Raise taxes on the rich
Bob Moon: We keep hearing about how much we can't afford and what programs we need to cut to rein in the federal deficit. But there could be two edges to the budget knife.
Commentator Robert Reich wonders why one agenda item seems to be missing from the conversation.
Robert Reich: As Americans get ready to file their taxes, politicians are battling over how much to cut government spending in order to reduce huge deficits. Curiously though, one option for deficit reduction seems to be off the table. That's to raise taxes on the very rich.
For decades now, America's top earners have been pulling in a larger and larger share of the nation's total income. Over the same period though, their tax rates have steadily declined. In the 1950s, the top marginal income tax rate was 91 percent. Now it's 35 percent. Even when you include deductions and credits, the super-rich are now paying a far lower portion of their incomes in taxes than at any time since World War II.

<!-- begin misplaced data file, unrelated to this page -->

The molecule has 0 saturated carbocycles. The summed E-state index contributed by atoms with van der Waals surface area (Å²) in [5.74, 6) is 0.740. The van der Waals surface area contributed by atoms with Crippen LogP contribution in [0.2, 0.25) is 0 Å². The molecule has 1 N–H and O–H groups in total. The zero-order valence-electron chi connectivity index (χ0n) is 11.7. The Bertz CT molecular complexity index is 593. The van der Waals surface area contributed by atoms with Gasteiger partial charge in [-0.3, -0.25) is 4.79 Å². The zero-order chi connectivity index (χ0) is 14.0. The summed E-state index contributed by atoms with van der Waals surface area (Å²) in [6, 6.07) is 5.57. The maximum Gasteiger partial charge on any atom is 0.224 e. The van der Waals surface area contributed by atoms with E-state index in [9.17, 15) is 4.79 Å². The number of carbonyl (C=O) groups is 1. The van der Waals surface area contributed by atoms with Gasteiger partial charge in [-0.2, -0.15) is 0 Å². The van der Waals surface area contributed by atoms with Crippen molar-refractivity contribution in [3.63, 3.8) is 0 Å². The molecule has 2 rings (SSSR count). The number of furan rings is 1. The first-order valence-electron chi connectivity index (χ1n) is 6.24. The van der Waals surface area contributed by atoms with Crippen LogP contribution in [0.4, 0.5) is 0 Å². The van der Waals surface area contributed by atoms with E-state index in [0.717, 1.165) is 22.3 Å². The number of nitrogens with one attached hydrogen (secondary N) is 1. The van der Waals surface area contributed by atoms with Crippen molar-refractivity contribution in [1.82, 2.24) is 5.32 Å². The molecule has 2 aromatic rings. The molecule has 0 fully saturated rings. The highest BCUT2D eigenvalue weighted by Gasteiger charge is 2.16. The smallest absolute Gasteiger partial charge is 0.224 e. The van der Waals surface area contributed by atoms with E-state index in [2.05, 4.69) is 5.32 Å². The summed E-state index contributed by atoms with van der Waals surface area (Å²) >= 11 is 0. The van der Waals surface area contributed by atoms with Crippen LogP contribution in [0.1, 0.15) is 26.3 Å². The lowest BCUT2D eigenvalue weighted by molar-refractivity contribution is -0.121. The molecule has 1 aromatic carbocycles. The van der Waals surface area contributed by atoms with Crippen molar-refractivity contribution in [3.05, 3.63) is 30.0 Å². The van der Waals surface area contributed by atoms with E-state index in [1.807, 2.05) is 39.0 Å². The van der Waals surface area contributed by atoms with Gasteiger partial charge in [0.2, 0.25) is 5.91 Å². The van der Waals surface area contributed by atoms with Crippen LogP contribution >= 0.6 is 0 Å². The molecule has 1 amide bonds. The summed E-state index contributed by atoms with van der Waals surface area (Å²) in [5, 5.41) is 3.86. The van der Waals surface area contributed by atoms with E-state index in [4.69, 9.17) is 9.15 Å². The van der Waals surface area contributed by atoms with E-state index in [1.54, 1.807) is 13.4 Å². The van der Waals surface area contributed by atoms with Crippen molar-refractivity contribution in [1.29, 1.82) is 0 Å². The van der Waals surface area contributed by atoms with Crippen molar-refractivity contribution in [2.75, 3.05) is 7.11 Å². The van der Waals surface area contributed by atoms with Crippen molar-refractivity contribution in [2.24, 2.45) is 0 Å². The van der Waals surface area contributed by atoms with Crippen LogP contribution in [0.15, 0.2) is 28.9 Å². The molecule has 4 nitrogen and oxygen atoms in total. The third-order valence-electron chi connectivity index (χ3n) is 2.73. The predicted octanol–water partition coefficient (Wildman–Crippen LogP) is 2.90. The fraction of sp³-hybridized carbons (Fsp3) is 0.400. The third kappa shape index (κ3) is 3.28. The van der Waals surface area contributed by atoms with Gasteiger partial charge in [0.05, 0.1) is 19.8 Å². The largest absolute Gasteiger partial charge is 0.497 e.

Meanwhile, capital gains and dividends -- a big chunk of their income -- were taxed at 35 percent as recently as the late 1980s. Now, they're taxed at 15 percent. And the estate tax has now vanished for estates under $5 million or $10 million a couple.
If the rich were taxed at the same rates they were taxed a half century ago, they'd be paying some $350 billion more this year in federal taxes. That would be trillions of dollars over the next decade -- a major contribution to eliminating the deficit.
Now yes, of course, clever accountants and tax lawyers would find ways around any tax increases, but this was always the case.
The real difference between now and then is the political power of the super-rich is much greater. After all, that's why their tax rates are so much lower.
But it's just possible that the devastating budget squeezes in Washington and in state capitals, and the slashing of public services vital to the middle class and the poor, may prompt Americans to look back 50 years -- and ask why the super-rich shouldn't pay the same tax rates now as they did then.
Moon: Robert Reich was Labor Secretary for President Clinton. His most recent book is called "Aftershock: The Next Economy and America's Future." Next week, David Frum. And in the meantime, you can always throw your two cents into the budget debate -- click on this contact link to let us know what you think.